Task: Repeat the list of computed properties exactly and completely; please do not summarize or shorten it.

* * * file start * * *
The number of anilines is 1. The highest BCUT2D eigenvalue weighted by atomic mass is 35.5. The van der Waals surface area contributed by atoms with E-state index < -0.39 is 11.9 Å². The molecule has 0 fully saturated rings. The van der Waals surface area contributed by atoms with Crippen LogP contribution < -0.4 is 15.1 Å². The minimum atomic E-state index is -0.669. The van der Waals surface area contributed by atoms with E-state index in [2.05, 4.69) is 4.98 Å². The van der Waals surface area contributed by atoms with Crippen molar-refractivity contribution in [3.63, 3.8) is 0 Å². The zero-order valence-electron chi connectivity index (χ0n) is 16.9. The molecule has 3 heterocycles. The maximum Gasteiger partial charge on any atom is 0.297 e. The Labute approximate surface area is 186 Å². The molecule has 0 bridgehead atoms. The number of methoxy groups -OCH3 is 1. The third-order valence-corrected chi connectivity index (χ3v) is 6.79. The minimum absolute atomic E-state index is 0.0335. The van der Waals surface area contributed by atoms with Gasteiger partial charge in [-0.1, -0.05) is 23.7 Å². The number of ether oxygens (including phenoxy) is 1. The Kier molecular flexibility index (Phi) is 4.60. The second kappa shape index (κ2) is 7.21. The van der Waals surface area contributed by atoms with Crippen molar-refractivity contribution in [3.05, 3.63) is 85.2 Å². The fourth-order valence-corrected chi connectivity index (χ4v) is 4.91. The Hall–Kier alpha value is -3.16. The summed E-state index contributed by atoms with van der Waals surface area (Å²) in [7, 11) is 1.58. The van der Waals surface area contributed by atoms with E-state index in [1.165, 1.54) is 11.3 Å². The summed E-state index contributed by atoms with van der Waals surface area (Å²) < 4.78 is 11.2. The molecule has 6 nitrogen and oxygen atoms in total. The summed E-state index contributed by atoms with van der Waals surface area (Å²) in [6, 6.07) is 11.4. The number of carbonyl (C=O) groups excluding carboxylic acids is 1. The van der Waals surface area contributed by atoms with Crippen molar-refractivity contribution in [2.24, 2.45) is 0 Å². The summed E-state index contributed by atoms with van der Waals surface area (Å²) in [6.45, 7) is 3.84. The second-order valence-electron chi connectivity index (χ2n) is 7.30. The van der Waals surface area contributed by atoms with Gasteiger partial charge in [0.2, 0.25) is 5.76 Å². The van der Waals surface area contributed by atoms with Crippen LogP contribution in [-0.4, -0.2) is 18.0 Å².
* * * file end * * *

The number of anilines is 1. The highest BCUT2D eigenvalue weighted by atomic mass is 35.5. The van der Waals surface area contributed by atoms with E-state index < -0.39 is 11.9 Å². The molecule has 0 fully saturated rings. The van der Waals surface area contributed by atoms with Crippen LogP contribution < -0.4 is 15.1 Å². The minimum atomic E-state index is -0.669. The van der Waals surface area contributed by atoms with E-state index in [2.05, 4.69) is 4.98 Å². The van der Waals surface area contributed by atoms with Crippen molar-refractivity contribution in [3.63, 3.8) is 0 Å². The zero-order valence-electron chi connectivity index (χ0n) is 16.9. The molecule has 3 heterocycles. The maximum Gasteiger partial charge on any atom is 0.297 e. The Labute approximate surface area is 186 Å². The molecule has 0 bridgehead atoms. The number of methoxy groups -OCH3 is 1. The third-order valence-corrected chi connectivity index (χ3v) is 6.79. The minimum absolute atomic E-state index is 0.0335. The van der Waals surface area contributed by atoms with Gasteiger partial charge in [-0.1, -0.05) is 23.7 Å². The number of ether oxygens (including phenoxy) is 1. The Kier molecular flexibility index (Phi) is 4.60. The second kappa shape index (κ2) is 7.21. The van der Waals surface area contributed by atoms with Crippen molar-refractivity contribution in [3.05, 3.63) is 85.2 Å². The fourth-order valence-corrected chi connectivity index (χ4v) is 4.91. The Hall–Kier alpha value is -3.16. The summed E-state index contributed by atoms with van der Waals surface area (Å²) in [7, 11) is 1.58. The van der Waals surface area contributed by atoms with E-state index in [1.165, 1.54) is 11.3 Å². The summed E-state index contributed by atoms with van der Waals surface area (Å²) < 4.78 is 11.2. The molecule has 6 nitrogen and oxygen atoms in total. The summed E-state index contributed by atoms with van der Waals surface area (Å²) in [6, 6.07) is 11.4. The number of carbonyl (C=O) groups excluding carboxylic acids is 1. The van der Waals surface area contributed by atoms with Crippen molar-refractivity contribution in [2.24, 2.45) is 0 Å². The summed E-state index contributed by atoms with van der Waals surface area (Å²) in [6.45, 7) is 3.84. The second-order valence-electron chi connectivity index (χ2n) is 7.30. The van der Waals surface area contributed by atoms with Gasteiger partial charge in [0.2, 0.25) is 5.76 Å². The van der Waals surface area contributed by atoms with Crippen LogP contribution in [-0.4, -0.2) is 18.0 Å².